Kiwi star Anna Paquin has had a great week with her new movie The Irishman receiving Academy Award buzz and her TV programme Flack being given the green light for a second series.

She will need to be red carpet-ready as The Irishman will open the New York Film Festival on September 27 and close the London Film Festival on October 13.

The big-budget Netflix film directed by Hollywood legend Martin Scorsese, stars Robert De Niro, Al Pacino, and Joe Pesci and returns them all to a classic gangster fare — chronicling the disappearance of legendary union boss Jimmy Hoffa and examining organised crime and its connections to mainstream politics.

De Niro plays Frank Sheeran, the Irishman who looks back on his life and the role he played in the disappearance of Hoffa while Paquin plays Sheeran's daughter, Peggy. As well as working with the best in the business, the movie also sees Paquin reunited with Harvey Keitel, her co-star in The Piano, for which she won the Best Supporting Actress Oscar in 1994, aged just 11.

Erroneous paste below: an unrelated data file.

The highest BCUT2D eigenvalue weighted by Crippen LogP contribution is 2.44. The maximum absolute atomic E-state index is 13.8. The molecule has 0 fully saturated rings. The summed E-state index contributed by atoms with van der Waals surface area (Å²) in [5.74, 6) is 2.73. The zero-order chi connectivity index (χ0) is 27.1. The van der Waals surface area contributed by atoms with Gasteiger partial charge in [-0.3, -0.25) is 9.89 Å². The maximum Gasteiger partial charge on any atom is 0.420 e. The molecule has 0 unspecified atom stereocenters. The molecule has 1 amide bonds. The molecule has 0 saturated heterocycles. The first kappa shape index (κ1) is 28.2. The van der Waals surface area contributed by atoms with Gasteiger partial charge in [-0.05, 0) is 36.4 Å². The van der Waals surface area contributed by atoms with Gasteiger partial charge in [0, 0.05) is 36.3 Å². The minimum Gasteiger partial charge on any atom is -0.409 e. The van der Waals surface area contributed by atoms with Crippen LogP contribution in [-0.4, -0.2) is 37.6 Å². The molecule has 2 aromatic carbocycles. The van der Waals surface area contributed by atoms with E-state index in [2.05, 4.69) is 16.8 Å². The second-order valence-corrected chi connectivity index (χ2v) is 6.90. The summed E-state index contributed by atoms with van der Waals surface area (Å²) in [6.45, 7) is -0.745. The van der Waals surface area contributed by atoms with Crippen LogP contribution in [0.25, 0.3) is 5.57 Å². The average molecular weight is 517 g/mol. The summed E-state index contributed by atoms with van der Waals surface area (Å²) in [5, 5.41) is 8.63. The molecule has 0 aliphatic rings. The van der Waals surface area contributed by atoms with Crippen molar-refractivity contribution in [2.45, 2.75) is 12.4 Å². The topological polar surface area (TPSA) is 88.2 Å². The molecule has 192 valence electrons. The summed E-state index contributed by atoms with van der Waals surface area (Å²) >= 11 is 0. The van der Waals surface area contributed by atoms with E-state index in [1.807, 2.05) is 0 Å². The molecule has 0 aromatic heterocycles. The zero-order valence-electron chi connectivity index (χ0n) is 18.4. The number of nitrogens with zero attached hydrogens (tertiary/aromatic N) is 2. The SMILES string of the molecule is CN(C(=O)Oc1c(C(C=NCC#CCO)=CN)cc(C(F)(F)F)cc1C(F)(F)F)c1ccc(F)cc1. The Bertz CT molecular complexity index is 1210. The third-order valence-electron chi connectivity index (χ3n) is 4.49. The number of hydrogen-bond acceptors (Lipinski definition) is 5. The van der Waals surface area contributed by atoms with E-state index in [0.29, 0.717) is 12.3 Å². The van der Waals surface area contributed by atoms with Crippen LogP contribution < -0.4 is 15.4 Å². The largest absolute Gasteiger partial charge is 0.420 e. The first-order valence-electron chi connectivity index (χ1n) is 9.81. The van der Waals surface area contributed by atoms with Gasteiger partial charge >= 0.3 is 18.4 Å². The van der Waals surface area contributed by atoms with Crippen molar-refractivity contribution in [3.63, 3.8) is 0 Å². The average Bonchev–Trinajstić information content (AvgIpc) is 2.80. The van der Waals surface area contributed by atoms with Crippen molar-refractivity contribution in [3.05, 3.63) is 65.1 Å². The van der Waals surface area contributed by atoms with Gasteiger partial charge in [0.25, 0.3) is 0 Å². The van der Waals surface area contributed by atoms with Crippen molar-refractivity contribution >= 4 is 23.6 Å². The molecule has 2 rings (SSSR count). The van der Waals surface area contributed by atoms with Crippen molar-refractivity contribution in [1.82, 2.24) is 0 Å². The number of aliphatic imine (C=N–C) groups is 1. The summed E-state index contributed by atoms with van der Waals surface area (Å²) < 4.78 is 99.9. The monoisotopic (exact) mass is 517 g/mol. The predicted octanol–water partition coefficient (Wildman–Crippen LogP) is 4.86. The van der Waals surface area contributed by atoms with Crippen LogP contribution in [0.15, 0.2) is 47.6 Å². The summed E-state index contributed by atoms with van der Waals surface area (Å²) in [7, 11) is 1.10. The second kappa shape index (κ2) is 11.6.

With such a stellar cast and director it's little wonder The Irishman is already creating Oscar whispers. "Okay, so the trailer for @theirishmanfilm by @martinscorsese— may just be the coolest thing ever . . . " she posted on Instagram.

Days later she also shared the news about her UK series, Flack.

"#FLACK F*** YEAH WE ARE DOING A SECOND SEASON, I've been DYING to tell you all!!!!" she told her followers.

The first season of Flack, screened on TVNZ OnDemand earlier this year, with the former True Blood star playing Robyn, an unsympathetic London PR hack who puts out fires for her famous clients.

The UK is enjoying Paquin's talents. Last month her movie Tell it To The Bees debuted in UK theatres. In the defiant lesbian romance, Paquin plays Jean Markham, whose relationship with another woman makes them outcasts in their community.

On the other side of the Pond, Paquin, made her debut on US series The Affair last month. It screens on Soho in New Zealand.

We can definitely feel award nominations in the air